Wicken Fen

Photo:The wooden windpump at Wicken Fen, the last working example in the Fens, stands proud on the undrained Sedge Fen.

The wooden windpump at Wicken Fen, the last working example in the Fens, stands proud on the undrained Sedge Fen.

A window onto a lost landscape

By Isabel Sedgwick

Discover a lost landscape, as you explore this remnant of ancient fenland, with its amazing abundance of wildlife. Imagine yourself in the past, where only the sound of the wind in the reeds and the songs and calls of warblers and wildfowl mingle with the buzz of insects.
Our lush grass droves and raised boardwalk allow you to get close to the wetland flowering meadows, sedge and reedbeds. Or why not take a trip in our traditional fen lighter boat, running on more days than ever before.

A long history, traditional nature conservation, and cutting edge plans for the future…
A National Trust property since 1899, Wicken Fen’s history as a nature reserve follows from centuries of human influence on the land.  Fen dwellers shaped the landscape by cutting sedge and peat, fishing and wildfowling.  While most of the Fens were drained for agriculture, Wicken Fen was saved from this fate by the villagers, and then by Victorian wildlife enthusiasts.  Today, the wardens still follow the traditional patterns of cutting the sedge and flowering meadows, to preserve this internationally important site.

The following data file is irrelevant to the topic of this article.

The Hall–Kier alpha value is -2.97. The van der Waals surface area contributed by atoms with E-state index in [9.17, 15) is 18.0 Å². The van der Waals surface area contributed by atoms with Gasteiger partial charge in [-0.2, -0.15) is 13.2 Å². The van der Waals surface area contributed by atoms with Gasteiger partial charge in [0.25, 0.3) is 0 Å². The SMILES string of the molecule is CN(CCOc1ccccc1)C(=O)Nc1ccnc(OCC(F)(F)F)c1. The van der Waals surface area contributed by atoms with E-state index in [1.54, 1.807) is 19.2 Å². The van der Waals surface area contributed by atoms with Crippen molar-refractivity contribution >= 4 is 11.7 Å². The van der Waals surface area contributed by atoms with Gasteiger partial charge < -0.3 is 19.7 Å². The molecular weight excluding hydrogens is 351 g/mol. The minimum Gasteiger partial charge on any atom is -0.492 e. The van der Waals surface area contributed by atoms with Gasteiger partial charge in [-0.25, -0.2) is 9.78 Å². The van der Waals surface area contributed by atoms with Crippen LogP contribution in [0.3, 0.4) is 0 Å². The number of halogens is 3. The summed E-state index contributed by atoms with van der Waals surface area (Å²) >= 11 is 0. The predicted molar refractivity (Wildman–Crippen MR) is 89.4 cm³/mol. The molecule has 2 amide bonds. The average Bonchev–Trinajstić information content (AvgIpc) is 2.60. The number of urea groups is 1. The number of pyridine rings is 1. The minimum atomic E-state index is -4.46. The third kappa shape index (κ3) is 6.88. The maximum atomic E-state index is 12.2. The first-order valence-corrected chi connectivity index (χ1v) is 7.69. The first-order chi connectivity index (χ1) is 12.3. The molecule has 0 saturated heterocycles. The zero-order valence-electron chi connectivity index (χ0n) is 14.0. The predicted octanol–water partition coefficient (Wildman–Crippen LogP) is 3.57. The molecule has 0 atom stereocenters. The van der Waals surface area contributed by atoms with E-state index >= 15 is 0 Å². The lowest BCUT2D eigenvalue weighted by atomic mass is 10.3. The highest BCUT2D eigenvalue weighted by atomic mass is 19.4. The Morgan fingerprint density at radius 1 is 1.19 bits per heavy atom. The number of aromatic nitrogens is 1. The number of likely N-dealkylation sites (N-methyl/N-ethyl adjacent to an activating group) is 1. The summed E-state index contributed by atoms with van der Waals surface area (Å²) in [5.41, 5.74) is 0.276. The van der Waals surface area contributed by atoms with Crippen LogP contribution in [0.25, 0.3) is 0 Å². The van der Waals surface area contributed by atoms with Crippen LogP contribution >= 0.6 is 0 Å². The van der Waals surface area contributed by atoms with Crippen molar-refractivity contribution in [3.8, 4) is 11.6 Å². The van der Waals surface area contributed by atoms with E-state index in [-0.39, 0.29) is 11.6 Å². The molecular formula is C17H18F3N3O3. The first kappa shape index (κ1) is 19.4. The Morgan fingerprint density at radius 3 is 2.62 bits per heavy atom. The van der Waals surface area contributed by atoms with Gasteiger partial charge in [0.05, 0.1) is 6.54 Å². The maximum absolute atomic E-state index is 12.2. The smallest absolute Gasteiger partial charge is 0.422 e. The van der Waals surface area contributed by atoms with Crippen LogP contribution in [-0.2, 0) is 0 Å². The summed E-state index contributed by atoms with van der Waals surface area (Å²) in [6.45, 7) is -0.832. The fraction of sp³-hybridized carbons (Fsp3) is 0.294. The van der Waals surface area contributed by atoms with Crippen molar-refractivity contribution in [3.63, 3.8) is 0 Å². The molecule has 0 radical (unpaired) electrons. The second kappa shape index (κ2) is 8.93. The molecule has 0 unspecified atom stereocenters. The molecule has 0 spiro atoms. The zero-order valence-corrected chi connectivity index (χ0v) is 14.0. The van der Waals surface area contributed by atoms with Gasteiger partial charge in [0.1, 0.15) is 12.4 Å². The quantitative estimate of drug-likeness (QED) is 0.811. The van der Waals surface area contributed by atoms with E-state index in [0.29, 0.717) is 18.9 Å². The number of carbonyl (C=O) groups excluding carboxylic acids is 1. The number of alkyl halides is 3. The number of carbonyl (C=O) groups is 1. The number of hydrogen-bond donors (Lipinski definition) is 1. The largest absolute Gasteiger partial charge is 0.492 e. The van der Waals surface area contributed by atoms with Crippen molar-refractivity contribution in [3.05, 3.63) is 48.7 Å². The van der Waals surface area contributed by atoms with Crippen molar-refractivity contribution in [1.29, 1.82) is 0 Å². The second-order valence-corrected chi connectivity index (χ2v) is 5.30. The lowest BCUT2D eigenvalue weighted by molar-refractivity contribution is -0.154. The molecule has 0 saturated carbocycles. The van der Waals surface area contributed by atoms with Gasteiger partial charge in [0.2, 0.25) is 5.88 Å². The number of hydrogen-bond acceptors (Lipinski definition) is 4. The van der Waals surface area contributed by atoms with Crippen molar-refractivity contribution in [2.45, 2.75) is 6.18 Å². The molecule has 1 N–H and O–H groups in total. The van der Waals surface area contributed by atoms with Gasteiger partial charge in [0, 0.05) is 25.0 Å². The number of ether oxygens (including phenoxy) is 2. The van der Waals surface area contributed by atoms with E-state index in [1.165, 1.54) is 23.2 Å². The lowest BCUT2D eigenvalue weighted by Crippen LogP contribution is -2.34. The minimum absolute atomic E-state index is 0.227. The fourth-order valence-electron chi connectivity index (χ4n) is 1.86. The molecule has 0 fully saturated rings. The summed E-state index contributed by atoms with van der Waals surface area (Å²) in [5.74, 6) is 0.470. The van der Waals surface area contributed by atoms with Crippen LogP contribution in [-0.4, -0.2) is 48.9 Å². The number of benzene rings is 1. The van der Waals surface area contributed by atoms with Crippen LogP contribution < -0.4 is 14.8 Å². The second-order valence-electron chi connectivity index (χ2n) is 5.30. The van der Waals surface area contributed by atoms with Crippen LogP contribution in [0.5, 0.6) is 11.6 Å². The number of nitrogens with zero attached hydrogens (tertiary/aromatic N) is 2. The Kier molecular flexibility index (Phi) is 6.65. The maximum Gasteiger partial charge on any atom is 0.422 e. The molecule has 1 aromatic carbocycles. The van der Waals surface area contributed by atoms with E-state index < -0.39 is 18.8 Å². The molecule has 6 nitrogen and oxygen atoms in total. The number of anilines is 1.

Experience the thrill of seeing our grazing herds of konik ponies and highland cattle, as they roam freely in their natural family groups.  These wild animals are helping to create a diverse range of new habitats for wildlife and people on Adventurers’ Fen and the wider reserve. 

The Wicken Fen Vision is an ambitious landscape-scale project, at the forefront of nature conservation today.  It will open up new lands and routes to explore, as well as safeguard the rare wetland species of the Fen.  Birds such as bitterns, marsh harriers and cranes will benefit, as we establish larger areas of suitably managed land.  For more information visit http://www.wicken.org.uk/   or pick up a newsletter from the Visitor Centre.

Come for an hour – an easy stroll around the Boardwalk at any time of year, without needing your boots, followed by coffee or a bowl of homemade soup

Come for an afternoon – explore the longer walks, linger in the hides, and indulge in a spot of tea

Come for the day – a dawn ‘til dusk experience, fen atmosphere and skies, wildlife spotting, the chance to go further by bike or on the water

This page was added on 14/03/2010.

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